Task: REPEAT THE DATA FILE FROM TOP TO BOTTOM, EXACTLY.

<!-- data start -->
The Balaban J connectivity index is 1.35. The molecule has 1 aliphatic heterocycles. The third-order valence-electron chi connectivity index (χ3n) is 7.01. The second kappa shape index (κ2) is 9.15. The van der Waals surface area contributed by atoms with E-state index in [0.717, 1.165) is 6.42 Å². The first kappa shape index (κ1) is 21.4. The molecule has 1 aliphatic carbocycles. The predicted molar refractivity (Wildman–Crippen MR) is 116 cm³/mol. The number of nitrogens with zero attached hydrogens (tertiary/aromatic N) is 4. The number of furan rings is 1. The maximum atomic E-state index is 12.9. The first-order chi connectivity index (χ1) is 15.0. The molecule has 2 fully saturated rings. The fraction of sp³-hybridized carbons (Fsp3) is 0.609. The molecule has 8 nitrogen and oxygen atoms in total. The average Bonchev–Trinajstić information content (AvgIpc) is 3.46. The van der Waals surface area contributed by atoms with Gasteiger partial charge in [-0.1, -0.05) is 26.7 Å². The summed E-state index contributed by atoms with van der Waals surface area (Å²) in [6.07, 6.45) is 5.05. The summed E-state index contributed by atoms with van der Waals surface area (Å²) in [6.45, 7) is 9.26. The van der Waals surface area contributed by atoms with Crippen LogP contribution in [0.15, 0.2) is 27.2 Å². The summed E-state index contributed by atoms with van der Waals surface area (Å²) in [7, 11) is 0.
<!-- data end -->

The Balaban J connectivity index is 1.35. The molecule has 1 aliphatic heterocycles. The third-order valence-electron chi connectivity index (χ3n) is 7.01. The second kappa shape index (κ2) is 9.15. The van der Waals surface area contributed by atoms with E-state index in [0.717, 1.165) is 6.42 Å². The first kappa shape index (κ1) is 21.4. The molecule has 1 aliphatic carbocycles. The predicted molar refractivity (Wildman–Crippen MR) is 116 cm³/mol. The number of nitrogens with zero attached hydrogens (tertiary/aromatic N) is 4. The number of furan rings is 1. The maximum atomic E-state index is 12.9. The first-order chi connectivity index (χ1) is 15.0. The molecule has 2 fully saturated rings. The fraction of sp³-hybridized carbons (Fsp3) is 0.609. The molecule has 8 nitrogen and oxygen atoms in total. The average Bonchev–Trinajstić information content (AvgIpc) is 3.46. The van der Waals surface area contributed by atoms with Gasteiger partial charge in [-0.1, -0.05) is 26.7 Å². The summed E-state index contributed by atoms with van der Waals surface area (Å²) in [6.07, 6.45) is 5.05. The summed E-state index contributed by atoms with van der Waals surface area (Å²) in [6.45, 7) is 9.26. The van der Waals surface area contributed by atoms with Crippen LogP contribution in [0.15, 0.2) is 27.2 Å². The summed E-state index contributed by atoms with van der Waals surface area (Å²) in [7, 11) is 0.